Sitting in a truck stop in St. Paul, MN a situation arose that made even me question my sanity.  The four years or so that I spent tithing my time to the Lord helped me to trust that God would give me direction.  The question was, was I open to receive it.  While sitting in the truck stop that day after my Bible reading I became convinced it was time for me to step out on my own and get my own truck.  I prayed about the matter.  Then I figured a way to test the matter.  I told God if he wanted me to take this step he should arrange for me to go to the truck dealership across the street.  If it was his will he would make it happen or open the door for it. Then I let the matter go.  After finishing breakfast I called my boss and asked where he wanted me to leave my truck so he could change the oil in it.  It was one of the maintenance things he did not hesitate to do.  Well to make a long story short, he said he and his wife were going to be out of town over the weekend and for me to get the oil changed out on the road.   Something that had not happened in the six months I had been working for him.  After I got off the phone I asked the waitress where you signed up to get your truck serviced.  At the fuel desk or the shops out back of the truck stop.  She informed me the shops in the back were a private company and that the truck stop had no garage.  Most drivers got their work done at the shop across the street.  Yes at the truck dealership.  Then I saw it.  On the fence next to the gate was a sign for an oil change special at just $79.95.  While I did not normally get it done I did know that normally the price was between $109 and $129 dollars.  So it saved my boss money, supposedly.

    After paying for breakfast I went to the dealership's garage and signed up to get my oil changed.  There was a 3 to 4 hour waiting list.  While I did not want to wait the mechanic informed me later in the day the line would be much longer.  So I signed up.  The waiting time was spent looking at trucks.  Finally I found a 1973 W900 Kenworth with a coffin sleeper, no air conditioning and no power steering.  It was very Plain Jane as trucks go.  After some time I spoke to a salesman and told him I would like the truck and that all I had for a down payment was $1500 which was all I had in savings.  The salesman informed me that they did not usually finance trucks over five years old.    He said they usually sold trucks like this one to farmers for cash.  Then he gave me an application and said to go ahead and fill it out.  It would not hurt to try.  So I did and basically forgot about it.  He was sure it would not go through.  After my bosses truck was ready I headed home, but not before they had to do about a $400 repair job.  They found one of the battery cables had rubbed bare and was arcing on the frame rail near the fuel tank, which was a very dangerous situation.  I had occasionally been smelling something like burning wiring.  Now I knew what was causing it.  Had I not gone to the shop I might not have made it home.  I thanked the Lord for his intervention and my boss cursed the Lord when he found out how much it cost him.  The things that happened gave me peace with what I had done.  It was not the first, nor the last time my life was saved by taking a matter to the Lord and doing what I felt he moved me to do.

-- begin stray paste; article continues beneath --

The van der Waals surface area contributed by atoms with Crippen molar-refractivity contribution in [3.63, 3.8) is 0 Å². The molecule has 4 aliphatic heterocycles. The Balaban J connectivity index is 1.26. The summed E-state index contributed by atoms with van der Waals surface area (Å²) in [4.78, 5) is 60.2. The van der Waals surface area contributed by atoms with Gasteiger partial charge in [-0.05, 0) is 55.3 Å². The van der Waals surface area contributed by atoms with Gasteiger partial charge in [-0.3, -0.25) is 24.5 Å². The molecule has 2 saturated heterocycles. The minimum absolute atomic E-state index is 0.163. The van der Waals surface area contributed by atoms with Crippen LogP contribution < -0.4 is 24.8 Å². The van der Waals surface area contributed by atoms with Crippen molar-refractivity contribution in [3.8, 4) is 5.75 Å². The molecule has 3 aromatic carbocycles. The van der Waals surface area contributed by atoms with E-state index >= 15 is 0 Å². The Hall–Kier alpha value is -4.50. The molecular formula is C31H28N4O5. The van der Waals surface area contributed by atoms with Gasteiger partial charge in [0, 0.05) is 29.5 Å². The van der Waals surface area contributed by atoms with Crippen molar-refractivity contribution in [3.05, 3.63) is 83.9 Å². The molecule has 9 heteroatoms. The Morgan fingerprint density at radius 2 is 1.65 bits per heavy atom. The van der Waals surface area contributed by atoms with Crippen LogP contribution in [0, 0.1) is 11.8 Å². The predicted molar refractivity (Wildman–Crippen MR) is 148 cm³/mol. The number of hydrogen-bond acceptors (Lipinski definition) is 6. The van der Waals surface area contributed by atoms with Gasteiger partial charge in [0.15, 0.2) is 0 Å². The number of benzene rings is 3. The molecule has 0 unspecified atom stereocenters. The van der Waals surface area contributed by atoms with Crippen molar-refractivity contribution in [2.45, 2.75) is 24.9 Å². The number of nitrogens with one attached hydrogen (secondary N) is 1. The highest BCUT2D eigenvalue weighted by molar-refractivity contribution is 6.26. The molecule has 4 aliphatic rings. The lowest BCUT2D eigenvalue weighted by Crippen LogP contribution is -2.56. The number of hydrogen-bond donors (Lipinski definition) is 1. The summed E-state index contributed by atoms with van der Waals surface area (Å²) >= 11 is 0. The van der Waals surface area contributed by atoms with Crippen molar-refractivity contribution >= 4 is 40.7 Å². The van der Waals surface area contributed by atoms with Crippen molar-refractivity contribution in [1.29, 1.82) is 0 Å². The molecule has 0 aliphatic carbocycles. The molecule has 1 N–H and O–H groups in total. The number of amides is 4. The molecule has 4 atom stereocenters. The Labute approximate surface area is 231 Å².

About three days later my wife called me.  She was highly irate.  She said she had received a phone call.  It had something to do with me buying a truck and she wanted to know why she had never heard anything about it.  I explained to her that the dealer had told me it would not probably happen.  Well it did and I had seven days to get up to St. Paul and pickup my truck.  That weekend I went home cleaned out my truck and took it to my boss.  He was not happy with me over the lack of notice, but as I told him.  When he hired me I warned him I might quit without notice and I had.

   I left out one small part.  Before giving the down payment check to the dealer I had taken it to my companie’s garage to get it checked out.  They normally did not put on trucks over five years old unless they inspected them first and made sure they were safe and road worthy.  The truck had passed. So I hitch-hiked to St. Paul and picked up the truck.  Went to my company office and waited for them to overnight me permits and paperwork.  Then I got my first load.  The load went to Pueblo, CO and delivered the following Monday.  When they gave me my cash advance for the load that was the start of my trucking career as an owner/operator.  That money was all the money I had to operate on.  For the next nine years that is how I operated.  What I had was the money in my pocket so to speak.  Yet I survived, till I had a heart attack, which ended my career, but even in that there was a blessing.   You can read that in my testimony which is in my 6/23/16 post titled, A Tale of Life and Death.